South Africa's ruling African National Congress (ANC) delayed presenting to parliament a widely criticised state-secrecy bill that makes the jailing of whistleblowers legal, lawmakers said on Monday.

The ANC decided the bill would not be presented in the National Assembly as planned on Tuesday and further consultations would take place.

This will afford parliament an opportunity to report back to the people during the forthcoming constituency period, said ANC chief parliamentary whip Mathole Motshekga at a media briefing. ANC members of parliament were happy with the bill in its current form, he said.

The question of scrapping the bill does not arise because we are satisfied with the work that the committee has done.

Investors worry that the draft Protection of Information Bill will allow government entities to hide market-sensitive data and punish journalists who would face up to 25 years in jail for illegally publishing classified information.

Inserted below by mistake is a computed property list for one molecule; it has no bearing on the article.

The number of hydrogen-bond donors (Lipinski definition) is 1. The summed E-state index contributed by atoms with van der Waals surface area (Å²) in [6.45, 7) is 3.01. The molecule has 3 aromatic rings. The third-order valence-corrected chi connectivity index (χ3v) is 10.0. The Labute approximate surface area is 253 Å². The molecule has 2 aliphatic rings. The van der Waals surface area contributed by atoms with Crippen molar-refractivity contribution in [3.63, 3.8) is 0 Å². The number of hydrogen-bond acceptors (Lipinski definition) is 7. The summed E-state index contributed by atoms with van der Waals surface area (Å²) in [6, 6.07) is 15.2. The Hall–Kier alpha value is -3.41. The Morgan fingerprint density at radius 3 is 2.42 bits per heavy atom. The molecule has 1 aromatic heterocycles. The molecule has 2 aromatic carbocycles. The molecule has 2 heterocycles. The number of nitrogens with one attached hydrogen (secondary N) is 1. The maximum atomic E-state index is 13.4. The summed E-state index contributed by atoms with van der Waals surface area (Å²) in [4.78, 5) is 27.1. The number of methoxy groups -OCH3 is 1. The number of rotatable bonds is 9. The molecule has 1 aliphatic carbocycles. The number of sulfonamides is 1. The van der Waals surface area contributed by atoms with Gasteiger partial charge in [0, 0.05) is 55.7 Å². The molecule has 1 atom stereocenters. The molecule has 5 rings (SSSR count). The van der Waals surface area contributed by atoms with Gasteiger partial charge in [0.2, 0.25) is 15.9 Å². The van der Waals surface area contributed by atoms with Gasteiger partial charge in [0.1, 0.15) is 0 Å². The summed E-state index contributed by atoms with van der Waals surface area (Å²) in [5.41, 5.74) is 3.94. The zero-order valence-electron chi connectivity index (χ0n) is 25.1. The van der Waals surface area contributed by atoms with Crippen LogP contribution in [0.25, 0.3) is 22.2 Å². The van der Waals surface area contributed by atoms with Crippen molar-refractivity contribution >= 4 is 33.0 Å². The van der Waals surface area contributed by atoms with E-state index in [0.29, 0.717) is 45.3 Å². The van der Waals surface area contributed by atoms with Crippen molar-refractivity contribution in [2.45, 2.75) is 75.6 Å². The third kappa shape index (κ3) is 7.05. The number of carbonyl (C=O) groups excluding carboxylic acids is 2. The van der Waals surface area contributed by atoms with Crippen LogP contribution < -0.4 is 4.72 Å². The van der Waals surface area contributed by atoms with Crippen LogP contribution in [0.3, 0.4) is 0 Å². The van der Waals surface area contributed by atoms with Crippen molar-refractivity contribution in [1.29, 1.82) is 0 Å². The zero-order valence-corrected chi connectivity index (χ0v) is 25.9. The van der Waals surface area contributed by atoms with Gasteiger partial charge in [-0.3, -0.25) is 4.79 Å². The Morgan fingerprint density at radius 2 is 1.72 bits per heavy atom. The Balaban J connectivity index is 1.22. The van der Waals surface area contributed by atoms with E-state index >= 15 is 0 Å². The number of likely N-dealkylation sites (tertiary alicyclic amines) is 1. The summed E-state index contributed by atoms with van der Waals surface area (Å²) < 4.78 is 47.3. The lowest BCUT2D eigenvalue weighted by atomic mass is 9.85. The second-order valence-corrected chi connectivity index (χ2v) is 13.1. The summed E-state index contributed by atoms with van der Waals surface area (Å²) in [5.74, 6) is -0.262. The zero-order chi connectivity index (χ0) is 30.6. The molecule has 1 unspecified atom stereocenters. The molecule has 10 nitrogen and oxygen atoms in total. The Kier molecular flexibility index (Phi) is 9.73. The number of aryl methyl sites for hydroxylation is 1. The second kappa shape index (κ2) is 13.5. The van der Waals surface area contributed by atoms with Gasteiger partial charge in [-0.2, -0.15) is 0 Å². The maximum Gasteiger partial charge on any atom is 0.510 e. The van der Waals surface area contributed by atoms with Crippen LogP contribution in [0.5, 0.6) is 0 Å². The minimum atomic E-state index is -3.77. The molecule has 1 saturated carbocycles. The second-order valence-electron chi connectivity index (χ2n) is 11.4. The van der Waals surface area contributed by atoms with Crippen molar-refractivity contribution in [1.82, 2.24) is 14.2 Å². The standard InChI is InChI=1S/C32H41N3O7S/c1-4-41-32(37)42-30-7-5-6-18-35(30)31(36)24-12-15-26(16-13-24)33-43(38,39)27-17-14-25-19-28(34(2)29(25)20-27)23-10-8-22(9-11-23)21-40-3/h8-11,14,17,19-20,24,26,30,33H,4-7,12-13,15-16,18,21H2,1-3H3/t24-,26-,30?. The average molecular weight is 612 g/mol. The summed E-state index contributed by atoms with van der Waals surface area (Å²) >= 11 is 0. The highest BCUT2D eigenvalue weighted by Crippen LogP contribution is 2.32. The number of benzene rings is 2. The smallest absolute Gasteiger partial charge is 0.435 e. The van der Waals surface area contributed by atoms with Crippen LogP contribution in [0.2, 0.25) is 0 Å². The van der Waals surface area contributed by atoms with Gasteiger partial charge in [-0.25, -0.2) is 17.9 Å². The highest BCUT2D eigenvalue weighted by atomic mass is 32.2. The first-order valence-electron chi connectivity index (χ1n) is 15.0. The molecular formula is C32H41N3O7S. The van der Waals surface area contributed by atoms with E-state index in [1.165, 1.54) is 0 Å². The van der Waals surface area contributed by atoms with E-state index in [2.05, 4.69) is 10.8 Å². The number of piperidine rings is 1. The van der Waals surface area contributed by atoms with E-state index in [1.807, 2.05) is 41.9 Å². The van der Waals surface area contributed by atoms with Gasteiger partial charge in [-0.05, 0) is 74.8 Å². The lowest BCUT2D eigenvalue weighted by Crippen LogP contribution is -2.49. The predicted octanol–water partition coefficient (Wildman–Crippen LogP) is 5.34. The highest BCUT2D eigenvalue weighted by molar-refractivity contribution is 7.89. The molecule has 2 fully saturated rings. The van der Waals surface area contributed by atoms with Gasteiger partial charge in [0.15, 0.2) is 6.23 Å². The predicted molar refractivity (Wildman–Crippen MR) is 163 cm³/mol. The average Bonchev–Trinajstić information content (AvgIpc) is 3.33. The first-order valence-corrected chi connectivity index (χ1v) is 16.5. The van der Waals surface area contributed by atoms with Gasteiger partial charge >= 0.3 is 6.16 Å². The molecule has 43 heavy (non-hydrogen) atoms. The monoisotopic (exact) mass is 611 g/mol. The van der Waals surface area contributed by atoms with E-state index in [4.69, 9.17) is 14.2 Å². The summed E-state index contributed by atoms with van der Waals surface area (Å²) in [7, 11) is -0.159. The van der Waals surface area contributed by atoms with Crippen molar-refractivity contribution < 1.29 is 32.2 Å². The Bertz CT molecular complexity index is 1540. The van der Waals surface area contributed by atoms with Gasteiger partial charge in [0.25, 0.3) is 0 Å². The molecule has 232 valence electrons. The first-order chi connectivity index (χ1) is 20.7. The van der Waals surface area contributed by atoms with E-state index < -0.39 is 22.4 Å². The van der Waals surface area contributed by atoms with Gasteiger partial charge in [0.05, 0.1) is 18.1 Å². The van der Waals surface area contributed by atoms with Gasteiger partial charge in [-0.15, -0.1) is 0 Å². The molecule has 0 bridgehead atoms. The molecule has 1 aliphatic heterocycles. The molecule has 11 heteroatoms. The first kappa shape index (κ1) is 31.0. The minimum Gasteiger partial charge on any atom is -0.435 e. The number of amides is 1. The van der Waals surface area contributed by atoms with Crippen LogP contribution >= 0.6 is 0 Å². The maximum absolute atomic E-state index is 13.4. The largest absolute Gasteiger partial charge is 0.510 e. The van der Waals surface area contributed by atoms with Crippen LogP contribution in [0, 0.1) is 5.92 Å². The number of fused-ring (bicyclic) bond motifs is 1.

An ANC-dominated committee managing the bill watered down the legislation, decreasing penalties for revealing secrets and the number of government agencies who can classify information, but did not alter parts banning the release of secrets in the public interest.

The ANC, which holds a solid majority in parliament, had planned to hold a vote on the bill as early as this week but was asked by allies and media groups to reconsider the legislation.

The decision is likely to embarrass President Jacob Zuma, whose government strongly backed the bill but came under fire from critics who said its draconian penalties harked back to apartheid-era legislation.

Investors, media groups and the labour federation COSATU, a governing partner with the ANC, have charged the government with fostering a culture of cronyism, and many see the bill as a way to help cover up corruption.

Our position on the public interest defence has not changed, Luwellyn Landers, chairman of parliament's Justice Committee, said at the same briefing.

ANC MPs expect the bill to be finalised by the end of the year before being sent to Zuma for assent into law. Opposition groups said they would challenge the bill's constitutionality if it became law without the key public interest provision.

The fact is that this bill is a clear and present danger to the freedom of the press and other media in South Africa, said David Maynier, an MP with the opposition Democratic Alliance.